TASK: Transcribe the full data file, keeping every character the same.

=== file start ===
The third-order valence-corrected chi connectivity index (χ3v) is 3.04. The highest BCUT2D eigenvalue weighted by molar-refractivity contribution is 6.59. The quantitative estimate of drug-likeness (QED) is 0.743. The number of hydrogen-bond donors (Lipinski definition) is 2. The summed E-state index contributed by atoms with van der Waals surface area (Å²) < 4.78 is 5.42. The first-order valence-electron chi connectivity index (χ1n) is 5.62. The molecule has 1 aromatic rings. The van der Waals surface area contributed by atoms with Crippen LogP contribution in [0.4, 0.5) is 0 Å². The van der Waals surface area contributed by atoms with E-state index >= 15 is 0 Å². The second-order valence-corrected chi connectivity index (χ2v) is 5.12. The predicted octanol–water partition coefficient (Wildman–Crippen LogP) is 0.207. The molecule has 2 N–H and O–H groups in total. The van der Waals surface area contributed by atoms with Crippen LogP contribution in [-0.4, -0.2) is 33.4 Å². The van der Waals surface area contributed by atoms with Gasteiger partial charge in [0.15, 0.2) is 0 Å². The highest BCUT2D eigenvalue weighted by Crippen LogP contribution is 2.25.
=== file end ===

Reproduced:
The third-order valence-corrected chi connectivity index (χ3v) is 3.04. The highest BCUT2D eigenvalue weighted by molar-refractivity contribution is 6.59. The quantitative estimate of drug-likeness (QED) is 0.743. The number of hydrogen-bond donors (Lipinski definition) is 2. The summed E-state index contributed by atoms with van der Waals surface area (Å²) < 4.78 is 5.42. The first-order valence-electron chi connectivity index (χ1n) is 5.62. The molecule has 1 aromatic rings. The van der Waals surface area contributed by atoms with Crippen LogP contribution in [0.4, 0.5) is 0 Å². The van der Waals surface area contributed by atoms with E-state index >= 15 is 0 Å². The second-order valence-corrected chi connectivity index (χ2v) is 5.12. The predicted octanol–water partition coefficient (Wildman–Crippen LogP) is 0.207. The molecule has 2 N–H and O–H groups in total. The van der Waals surface area contributed by atoms with Crippen LogP contribution in [-0.4, -0.2) is 33.4 Å². The van der Waals surface area contributed by atoms with Gasteiger partial charge in [0.15, 0.2) is 0 Å². The highest BCUT2D eigenvalue weighted by Crippen LogP contribution is 2.25.